A new class of material that could make batteries safer, longer-lasting and better performing has been found by researchers from the University of Houston.

Even though aqueous rechargeable batteries featuring low cost and nonflammable water-based electrolytes are safe and robust, they have a short lifespan, making them unsuitable for applications where it isn't practical to replace them frequently.

The problem is the anode as existing anode materials are structurally and chemically unstable, meaning the battery is only efficient for a relatively short time.

To resolve this issue, the researchers used quinones – an inexpensive, earth-abundant and recyclable material – to create stable anode composites for any aqueous rechargeable battery.

"This new material is cheap and chemically stable," said associate professor Yan Yao.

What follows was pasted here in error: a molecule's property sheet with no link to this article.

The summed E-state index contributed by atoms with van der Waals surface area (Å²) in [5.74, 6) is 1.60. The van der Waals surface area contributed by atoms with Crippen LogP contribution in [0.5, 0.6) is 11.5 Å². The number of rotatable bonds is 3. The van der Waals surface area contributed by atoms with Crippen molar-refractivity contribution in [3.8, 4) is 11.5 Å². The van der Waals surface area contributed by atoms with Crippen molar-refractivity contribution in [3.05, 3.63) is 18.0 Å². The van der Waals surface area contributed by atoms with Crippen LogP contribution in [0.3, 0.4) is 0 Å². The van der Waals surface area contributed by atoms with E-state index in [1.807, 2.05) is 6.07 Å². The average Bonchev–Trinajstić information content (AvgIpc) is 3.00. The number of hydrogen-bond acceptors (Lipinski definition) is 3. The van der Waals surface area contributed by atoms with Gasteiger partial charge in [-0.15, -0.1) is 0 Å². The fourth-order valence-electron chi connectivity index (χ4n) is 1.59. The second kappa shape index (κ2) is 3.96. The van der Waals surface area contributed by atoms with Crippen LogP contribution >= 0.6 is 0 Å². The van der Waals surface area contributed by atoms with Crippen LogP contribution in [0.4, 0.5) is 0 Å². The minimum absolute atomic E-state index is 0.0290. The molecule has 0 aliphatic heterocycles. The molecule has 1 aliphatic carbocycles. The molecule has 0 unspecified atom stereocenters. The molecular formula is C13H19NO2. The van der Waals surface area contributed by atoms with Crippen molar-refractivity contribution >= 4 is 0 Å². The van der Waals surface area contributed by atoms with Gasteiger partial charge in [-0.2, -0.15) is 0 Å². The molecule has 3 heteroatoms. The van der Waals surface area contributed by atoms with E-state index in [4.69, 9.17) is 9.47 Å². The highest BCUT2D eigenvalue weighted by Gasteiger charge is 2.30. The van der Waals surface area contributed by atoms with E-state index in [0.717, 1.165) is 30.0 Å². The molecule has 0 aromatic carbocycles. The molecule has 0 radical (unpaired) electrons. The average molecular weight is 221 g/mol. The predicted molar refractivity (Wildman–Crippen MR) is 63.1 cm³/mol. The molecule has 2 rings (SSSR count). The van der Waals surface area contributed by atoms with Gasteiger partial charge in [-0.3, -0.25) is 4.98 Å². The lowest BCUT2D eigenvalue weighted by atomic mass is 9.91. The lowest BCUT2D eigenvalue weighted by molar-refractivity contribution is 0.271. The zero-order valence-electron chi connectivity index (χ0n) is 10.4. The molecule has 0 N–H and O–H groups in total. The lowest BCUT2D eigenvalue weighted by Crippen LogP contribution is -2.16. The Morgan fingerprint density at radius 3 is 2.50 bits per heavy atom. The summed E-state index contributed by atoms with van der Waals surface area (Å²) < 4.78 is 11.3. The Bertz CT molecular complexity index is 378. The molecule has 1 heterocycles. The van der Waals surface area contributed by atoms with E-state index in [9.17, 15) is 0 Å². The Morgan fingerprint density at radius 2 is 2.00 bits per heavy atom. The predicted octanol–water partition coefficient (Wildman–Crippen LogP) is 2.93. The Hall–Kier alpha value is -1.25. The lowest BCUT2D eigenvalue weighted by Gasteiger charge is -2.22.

According to Yao, the material can be used to create a drop-in replacement for current battery anodes, allowing the new material to be used without changing existing battery manufacturing lines.

Current research offers evidence that the material is an effective anode for both acid batteries and alkaline batteries, such as those used in a car, as well as emerging aqueous metal-ion batteries.

The new material is also said to allow the batteries to work across temperature ranges, unlike some conventional aqueous batteries.

"One of these batteries, as a car battery, could last 10 years," Yao said.

In addition to slowing the deterioration of batteries for vehicles and stationary electricity storage batteries, it also would make battery disposal easier because the material does not contain heavy metals.